Former president John Mahama has reacted to allegation that his government diverted funds intended for the construction of the Pwalugu Dam in the Upper East region, describing it as false.
The dam project, he said, did not reach the stage where government could access funds, before his government left office in January 2017.
Mr Mahama explained that his administration started work on the multi-purpose Pwalugu dam project for flood control, agriculture and to also generate 20 – 30 megawatt power to provide cheap electricity for an industrial enclave in the Upper East region.
He said the National Democratic Congress (NDC) government, started the design and was working with the World Bank, while trying to get the African Development Bank on board, when the party left office.
“Then somebody goes and says, they have diverted the Pwalugu money. That is not true because Pwalugu did not reach the stage where the fund had been signed onto”, Mr Mahama said.
Former President Mahama made this known when he addressed NDC delegates in the Bolgatanga Central constituency as part of his campaign tour of the Upper East region.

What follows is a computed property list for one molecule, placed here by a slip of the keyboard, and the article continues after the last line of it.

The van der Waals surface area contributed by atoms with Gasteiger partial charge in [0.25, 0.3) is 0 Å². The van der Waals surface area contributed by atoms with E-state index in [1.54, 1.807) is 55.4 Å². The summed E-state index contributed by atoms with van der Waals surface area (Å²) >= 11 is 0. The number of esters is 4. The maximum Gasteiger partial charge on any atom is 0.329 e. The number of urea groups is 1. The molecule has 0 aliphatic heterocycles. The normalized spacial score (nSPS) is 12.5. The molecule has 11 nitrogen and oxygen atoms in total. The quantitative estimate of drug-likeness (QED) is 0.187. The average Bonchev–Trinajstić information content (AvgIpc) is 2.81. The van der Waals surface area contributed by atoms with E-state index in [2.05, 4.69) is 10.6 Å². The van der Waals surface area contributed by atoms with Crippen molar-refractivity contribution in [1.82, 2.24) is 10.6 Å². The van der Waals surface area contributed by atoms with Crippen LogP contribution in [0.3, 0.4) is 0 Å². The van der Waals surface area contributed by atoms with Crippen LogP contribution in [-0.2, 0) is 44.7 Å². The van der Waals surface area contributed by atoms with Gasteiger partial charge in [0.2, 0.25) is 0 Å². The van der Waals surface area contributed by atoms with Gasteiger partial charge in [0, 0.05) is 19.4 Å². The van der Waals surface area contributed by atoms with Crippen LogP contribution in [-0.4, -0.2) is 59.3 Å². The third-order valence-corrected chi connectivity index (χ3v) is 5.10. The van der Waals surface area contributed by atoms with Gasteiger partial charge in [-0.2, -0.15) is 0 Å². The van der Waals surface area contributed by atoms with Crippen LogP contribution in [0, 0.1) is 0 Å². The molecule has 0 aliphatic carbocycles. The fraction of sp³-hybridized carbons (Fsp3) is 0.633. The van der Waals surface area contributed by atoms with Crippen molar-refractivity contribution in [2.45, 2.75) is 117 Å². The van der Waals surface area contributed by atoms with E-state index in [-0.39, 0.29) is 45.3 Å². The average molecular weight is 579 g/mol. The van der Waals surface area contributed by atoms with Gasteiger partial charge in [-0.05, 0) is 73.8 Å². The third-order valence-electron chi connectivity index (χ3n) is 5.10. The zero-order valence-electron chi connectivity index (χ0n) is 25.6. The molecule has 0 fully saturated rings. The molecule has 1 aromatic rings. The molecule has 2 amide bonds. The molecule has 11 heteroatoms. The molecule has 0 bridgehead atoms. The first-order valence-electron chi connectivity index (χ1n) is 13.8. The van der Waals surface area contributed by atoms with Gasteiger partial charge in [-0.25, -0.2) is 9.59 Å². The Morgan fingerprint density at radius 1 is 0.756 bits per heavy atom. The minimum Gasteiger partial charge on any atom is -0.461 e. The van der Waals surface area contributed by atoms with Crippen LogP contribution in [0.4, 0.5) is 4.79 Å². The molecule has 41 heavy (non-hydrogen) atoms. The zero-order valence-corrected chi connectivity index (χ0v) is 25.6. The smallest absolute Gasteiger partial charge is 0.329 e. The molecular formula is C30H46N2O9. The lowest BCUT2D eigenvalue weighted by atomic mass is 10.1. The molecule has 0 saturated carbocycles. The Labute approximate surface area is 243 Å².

He explained that the money was rather meant for a dam on the Oti River, between the Ghana – Togo border, financed by the governments of Brazil and Ghana at the cost of 300 million dollars, pointing out that the Brazilian government provided 250 million dollars for the 50 – 60- megawatt project, while Ghana paid 50 million dollars.
Mr Mahama said it was however realised that the water that was going to be spilled over into Togo was going to cost in excess of 100 million dollars in compensation. “So for only 50 – 60 megawatts power, the over 400 million dollars was not looking very feasible and it was agreed with the Brazilians that the money should be applied to a different project, but should be in the area where the dam was going to be located so that it will benefit the people”, he stressed.
He said the then government, therefore, sought the approval of parliament and the money was re-assigned for the Northern segment of the Eastern Corridor road, which had since been abandoned by the NPP government. “And so, when they make accusations, they must get their facts right”, he added.
On the upcoming NDC flagbearership elections, Mr Mahama urged the delegates to avoid insults and acrimony, describing it as a friendly contest.
He said, like a boxing game, the 2020 election is going to be the decider between NDC and NPP and was confident that the NDC would emerge victoriously. Mr Mahama says he is committed to working hard to reduce the high cost of living as well as provide jobs when elected in the 2020 elections.